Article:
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Cal in the NFL: C.J. Anderson versus Ron Rivera for the Super Bowl

C.J. Anderson and the Denver Broncos will take on Ron Rivera, Richard Rodgers Sr. and the Carolina Panthers in a battle for the Lombardi Trophy.

Kevin Jairaj-USA TODAY Sports

The AFC Championship game featured the 17th edition of the Peyton Manning versus Tom Brady rivalry. And for the third time in five conference championship meetings Manning came out on top 20-18.

The Broncos' pass rush put a ton of pressure on Brady throughout the game, and it was not until the last couple of minutes that Brady and the offense were able to move down the field effectively.

Once they failed to recover the onside kick the game was over and the Broncos booked their place in Super Bowl 50.

C.J. Anderson played a huge part in the victory as he rushed for 72 yards on 16 carries including a long of 30 yards. His 30-yard run set the Broncos up for what would end up being the game-winning field goal.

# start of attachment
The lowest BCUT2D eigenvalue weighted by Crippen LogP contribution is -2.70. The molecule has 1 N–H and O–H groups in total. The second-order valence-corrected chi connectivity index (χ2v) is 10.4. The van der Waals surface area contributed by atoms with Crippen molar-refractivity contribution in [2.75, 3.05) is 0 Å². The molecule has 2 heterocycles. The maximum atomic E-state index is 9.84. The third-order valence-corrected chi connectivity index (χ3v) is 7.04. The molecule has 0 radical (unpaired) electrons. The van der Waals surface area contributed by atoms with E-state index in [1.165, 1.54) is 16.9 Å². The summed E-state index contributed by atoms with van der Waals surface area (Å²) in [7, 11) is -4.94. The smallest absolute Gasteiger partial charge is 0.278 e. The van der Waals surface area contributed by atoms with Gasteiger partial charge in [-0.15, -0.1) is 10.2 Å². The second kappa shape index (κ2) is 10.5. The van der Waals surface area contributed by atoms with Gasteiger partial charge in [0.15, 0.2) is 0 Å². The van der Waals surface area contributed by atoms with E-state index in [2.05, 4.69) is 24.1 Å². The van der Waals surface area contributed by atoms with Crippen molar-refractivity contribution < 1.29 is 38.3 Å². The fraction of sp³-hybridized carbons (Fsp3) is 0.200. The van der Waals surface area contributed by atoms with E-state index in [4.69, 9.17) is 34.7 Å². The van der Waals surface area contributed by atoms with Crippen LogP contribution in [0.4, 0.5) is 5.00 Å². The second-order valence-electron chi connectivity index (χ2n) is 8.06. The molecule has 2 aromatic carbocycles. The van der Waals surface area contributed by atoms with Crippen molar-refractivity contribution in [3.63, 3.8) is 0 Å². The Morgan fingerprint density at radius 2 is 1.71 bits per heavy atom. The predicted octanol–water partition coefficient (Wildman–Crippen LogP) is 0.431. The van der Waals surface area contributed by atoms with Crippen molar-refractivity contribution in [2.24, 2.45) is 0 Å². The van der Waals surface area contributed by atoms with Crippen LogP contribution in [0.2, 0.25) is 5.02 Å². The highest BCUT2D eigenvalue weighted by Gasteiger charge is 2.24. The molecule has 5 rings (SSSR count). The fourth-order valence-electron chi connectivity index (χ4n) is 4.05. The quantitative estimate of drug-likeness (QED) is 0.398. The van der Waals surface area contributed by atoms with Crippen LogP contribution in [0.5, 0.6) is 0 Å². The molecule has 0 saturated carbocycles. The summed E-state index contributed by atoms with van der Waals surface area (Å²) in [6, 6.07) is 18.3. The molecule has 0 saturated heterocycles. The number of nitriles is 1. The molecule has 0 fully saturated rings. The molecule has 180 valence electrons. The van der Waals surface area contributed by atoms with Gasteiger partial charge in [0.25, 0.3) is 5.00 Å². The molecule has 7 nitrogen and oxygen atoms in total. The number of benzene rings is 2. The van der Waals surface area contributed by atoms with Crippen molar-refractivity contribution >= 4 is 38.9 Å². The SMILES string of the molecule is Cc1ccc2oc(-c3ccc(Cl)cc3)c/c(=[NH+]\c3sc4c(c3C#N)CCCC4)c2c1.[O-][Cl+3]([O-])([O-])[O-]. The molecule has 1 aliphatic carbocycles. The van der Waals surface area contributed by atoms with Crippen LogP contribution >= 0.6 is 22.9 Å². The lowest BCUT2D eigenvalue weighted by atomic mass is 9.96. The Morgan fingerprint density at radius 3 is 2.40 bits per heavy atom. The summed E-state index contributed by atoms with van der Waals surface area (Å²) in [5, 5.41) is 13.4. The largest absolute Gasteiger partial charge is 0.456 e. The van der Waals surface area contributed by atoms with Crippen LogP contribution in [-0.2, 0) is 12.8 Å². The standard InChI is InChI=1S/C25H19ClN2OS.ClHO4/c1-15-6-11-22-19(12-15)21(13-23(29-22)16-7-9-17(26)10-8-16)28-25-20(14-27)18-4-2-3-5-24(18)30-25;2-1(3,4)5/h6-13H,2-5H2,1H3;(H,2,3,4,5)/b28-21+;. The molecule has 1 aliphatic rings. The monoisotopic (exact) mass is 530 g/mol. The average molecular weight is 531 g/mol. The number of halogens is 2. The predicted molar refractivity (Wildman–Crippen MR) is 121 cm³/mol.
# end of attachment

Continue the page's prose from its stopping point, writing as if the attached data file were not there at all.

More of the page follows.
Waiting for the Broncos in the Super Bowl are the Carolina Panthers, who are fresh off of a destruction of the Arizona Cardinals by a score of 49-15 in the NFC Championship.

The NFC Championship was effectively over before it began. The Cardinals committed seven turnovers and it was a dominant performance from Ron Rivera and Richard Rodgers Sr.'s Panthers.

This marks the 14th out of the previous 15 Super Bowls to feature a Cal player in some capacity.

Here is a news roundup of Cal's Super Bowl representatives.

Class sends CJ Anderson adorable letters, he pays them a visit -

Eleven days before the Super Bowl, Denver Broncos running back CJ Anderson made time for a group of kids at Willow Creek Elementary.

He did it because of a piece of mail they left on his doorstep, which had handwritten notes of encouragement and support.

"You are the best running back. You can play football with me at recess," one student read from a letter in a video published by the Denver Broncos.

"You make my heart warm," another student, named Elsa, wrote.

Anderson took part in storytime with the students and played around.

"They were amazing," he remarked.

Video of his visit can be seen here.